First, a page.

Conference Report
"Where Is Your Power?"
Elder Boyd K. Packer
Assistant to the Council of the Twelve Apostles

Boyd K. Packer, Conference Report, October 1963, pp. 62-65

Between sessions I was speaking to Brother Alma Sonne, whom I affectionately call my "big brother." He was the concluding speaker at this morning's session, and sensing some apprehension on my part about this moment, he said: "Don't worry, little brother. I promise you this: There is a good spirit when you get up there." And I confess that I am totally dependent upon that good spirit and plead with the Lord for his blessings during the few moments allotted me here at this pulpit.

Some time ago I stood at the bedside of an aged little Danish woman. She was near the close of her life. There was a serenity and anticipation, even a beauty about her as she talked of what soon would be. There stood with us her middle-aged son, a pathetic figure. He had lost his wife and family through self-indulgence and for the past number of years had been living at home with his aged mother. Tearfully he pleaded, "Mama, you can't go. Mama, you've got to live. Mama, you can't die."

Now, as the last person who seemed to care much for him at all was about to go home, his pleadings became almost frantic as he demanded, "Mama, you can't go." And then he said with emphasis, "Mama, I won't let you go."

I shall not forget. The little mother looked up at her son, and in her broken Danish accent she said, "But vher iss yoa powah?" It is to her question, "Where Is Your Power?" that I would speak.

Her son had brought no honor to the family name. As a father he had failed. How sharper than a serpent's tooth is failure such as this! I address my remarks to every father who has a son—not to the exclusion of fathers who have daughters only, for much of what I say will suit them, too—but pointedly to every man who has a son to carry on his name.

The Church of Jesus Christ of Latter-day Saints is a family-centered Church. I bear fervent, solemn witness that The Church of Jesus Christ of Latter-day Saints was divinely instituted; that there stands at the head of this Church today a prophet of God, and that the program of the Church is ordered by revelation from on high. In the Church there is reverence for family relationships. Family relationships are sacred. The family is eternal.

I speak to the father simply in recognition of his place at the head of the home. Recently a priesthood home teaching program was inaugurated in the Church. It reaffirms to every father his responsibility. It brings to every father new opportunity.

The responsibilities of fatherhood cannot be delegated to social agencies, nor even to the Church, for a father may unwittingly erase all of the good effects of those outside the home who seek to build for him a worthy son.

Parents frequently call upon the General Authorities of the Church and anxiously argue that we are the last hope to rescue a wayward son or daughter. They seek a blessing we cannot always bestow, for often we find it is the parent and not the child that needs reproof. How wise was the prophet when he said:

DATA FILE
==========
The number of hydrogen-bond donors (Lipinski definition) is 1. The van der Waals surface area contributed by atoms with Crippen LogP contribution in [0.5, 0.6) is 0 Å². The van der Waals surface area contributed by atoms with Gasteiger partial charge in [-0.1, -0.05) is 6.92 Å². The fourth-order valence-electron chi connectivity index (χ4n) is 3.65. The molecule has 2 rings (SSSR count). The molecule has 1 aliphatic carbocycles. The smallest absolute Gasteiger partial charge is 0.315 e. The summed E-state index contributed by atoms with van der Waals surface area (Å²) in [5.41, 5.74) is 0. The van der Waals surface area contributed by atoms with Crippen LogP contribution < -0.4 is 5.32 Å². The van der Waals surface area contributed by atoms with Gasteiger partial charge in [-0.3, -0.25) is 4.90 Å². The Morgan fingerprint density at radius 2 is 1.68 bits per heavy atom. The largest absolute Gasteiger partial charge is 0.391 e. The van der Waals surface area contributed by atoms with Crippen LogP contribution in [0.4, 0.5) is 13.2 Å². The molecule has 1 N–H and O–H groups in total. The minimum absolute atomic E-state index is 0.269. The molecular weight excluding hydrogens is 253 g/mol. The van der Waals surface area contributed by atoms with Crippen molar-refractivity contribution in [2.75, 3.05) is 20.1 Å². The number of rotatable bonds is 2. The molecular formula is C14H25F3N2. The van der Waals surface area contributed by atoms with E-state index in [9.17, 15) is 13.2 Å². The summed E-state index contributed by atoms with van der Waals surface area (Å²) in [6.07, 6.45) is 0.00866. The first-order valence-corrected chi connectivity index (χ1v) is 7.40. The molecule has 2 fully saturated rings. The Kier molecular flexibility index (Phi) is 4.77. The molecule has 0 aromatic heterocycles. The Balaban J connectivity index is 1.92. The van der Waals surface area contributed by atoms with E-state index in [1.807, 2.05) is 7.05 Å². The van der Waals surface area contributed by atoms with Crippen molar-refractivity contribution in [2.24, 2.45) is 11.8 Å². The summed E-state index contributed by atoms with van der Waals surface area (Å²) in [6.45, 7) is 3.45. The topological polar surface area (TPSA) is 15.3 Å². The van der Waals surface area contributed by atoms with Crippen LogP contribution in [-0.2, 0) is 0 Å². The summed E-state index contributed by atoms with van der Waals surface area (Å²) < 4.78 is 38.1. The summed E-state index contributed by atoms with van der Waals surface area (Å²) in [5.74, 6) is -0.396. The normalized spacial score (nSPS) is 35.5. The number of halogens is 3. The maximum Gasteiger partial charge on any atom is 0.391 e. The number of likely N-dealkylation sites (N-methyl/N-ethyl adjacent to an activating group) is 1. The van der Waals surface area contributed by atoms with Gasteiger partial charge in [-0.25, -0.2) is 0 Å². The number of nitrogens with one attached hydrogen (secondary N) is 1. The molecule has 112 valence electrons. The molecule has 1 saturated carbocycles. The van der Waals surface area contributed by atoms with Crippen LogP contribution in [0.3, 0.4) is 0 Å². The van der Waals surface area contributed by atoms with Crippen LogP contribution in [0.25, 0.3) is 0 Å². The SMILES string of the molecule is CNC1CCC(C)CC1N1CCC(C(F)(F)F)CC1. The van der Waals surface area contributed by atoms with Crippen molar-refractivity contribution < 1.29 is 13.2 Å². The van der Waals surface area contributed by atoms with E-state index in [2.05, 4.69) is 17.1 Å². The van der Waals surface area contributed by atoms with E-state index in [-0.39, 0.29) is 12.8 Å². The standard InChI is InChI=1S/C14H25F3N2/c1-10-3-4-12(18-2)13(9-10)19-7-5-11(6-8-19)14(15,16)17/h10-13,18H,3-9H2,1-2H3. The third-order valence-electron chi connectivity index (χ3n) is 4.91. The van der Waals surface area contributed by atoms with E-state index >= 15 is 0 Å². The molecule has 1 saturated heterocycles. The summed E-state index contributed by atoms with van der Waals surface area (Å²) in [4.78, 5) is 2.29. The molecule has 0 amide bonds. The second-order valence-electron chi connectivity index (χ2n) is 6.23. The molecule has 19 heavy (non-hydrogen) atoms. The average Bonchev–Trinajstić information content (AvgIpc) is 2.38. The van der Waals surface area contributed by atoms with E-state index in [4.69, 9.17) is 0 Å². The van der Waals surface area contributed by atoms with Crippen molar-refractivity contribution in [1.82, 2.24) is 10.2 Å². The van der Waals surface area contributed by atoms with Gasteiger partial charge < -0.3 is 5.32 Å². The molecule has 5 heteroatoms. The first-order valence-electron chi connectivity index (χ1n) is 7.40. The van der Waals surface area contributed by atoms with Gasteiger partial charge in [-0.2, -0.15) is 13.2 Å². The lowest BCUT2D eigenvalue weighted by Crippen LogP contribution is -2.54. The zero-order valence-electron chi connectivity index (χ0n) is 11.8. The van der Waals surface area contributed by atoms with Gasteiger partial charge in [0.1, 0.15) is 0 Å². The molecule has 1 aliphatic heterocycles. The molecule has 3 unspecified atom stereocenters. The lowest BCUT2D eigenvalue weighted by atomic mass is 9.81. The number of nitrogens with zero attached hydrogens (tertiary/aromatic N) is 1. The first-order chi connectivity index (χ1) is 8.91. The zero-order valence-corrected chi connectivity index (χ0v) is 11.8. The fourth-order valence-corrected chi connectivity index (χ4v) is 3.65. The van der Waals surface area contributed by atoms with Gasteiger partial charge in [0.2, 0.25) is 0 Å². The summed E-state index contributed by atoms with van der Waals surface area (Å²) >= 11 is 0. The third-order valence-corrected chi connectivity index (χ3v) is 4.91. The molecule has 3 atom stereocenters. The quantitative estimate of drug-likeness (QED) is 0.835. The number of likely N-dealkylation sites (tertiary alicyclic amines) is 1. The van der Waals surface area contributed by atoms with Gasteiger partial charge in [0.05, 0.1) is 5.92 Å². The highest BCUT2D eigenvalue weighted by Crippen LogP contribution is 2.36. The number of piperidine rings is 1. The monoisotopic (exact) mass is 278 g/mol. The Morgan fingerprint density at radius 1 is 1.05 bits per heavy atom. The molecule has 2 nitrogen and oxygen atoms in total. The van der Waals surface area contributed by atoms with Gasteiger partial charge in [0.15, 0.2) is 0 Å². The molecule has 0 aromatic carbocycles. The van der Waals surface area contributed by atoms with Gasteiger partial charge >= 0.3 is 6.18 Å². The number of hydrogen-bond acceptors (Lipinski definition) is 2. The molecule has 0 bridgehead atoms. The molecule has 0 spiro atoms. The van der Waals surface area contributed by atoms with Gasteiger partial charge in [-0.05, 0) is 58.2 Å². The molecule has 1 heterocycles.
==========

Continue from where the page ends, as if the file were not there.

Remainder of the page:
". . . The fathers have eaten sour grapes, and the children's teeth are set on edge" (Ezek. 18:2).

One cannot, I repeat, escape the obligation of fatherhood. The father who neglects his son may suffer the condemnation that the Lord placed upon the Prophet Eli when he said:

"For I have told him that I will judge his house for ever for the iniquity which he knoweth; because his sons made themselves vile, and he restrained them not" (1 Sam. 3:13).

I would remind you that the father is first of all a husband, and essential to rearing or fine stalwart sons is proper regard for the wife and the mother of the family. O how important it is for a son to have a proper relationship with his father and with his mother, and for him to know that his father and his mother live together in love. There are some hideous things that can happen to a boy—ugly, abnormal, perverted things. A proper parental pattern is the greatest insurance against tragedy such as this.

The Prophet Jacob, in accusing wayward fathers of his day, said:

"Behold, ye have done greater iniquities than the Lamanites, our brethren. Ye have broken the hearts of your tender wives, and lost the confidence of your children, because of your bad examples before them; and the sobbings of their hearts ascend up to God against you" (Jacob 2:35).

If the father does not honor the priesthood he holds, rest assured that the son will do more than duplicate the inactivity. He will likely magnify the mischief he sees in you, father. Fortunately, the same may be true of your virtue and activity also.

Give careful, prayerful, conscious thought and consideration to your family. Do not bury your life in merely providing a living. Many men play the role of fatherhood just by ear. They only react to what is, rather than to strive with conscious, prayerful effort for what ought to be.

A necessary and important discovery with reference to a boy is that he is an individual. Boys must be taught to work, but boys are not miniature men, and the Lord has urged:

"And, ye fathers, provoke not your children to wrath: but bring them up in the nurture and admonition of the Lord" (Eph. 6:4).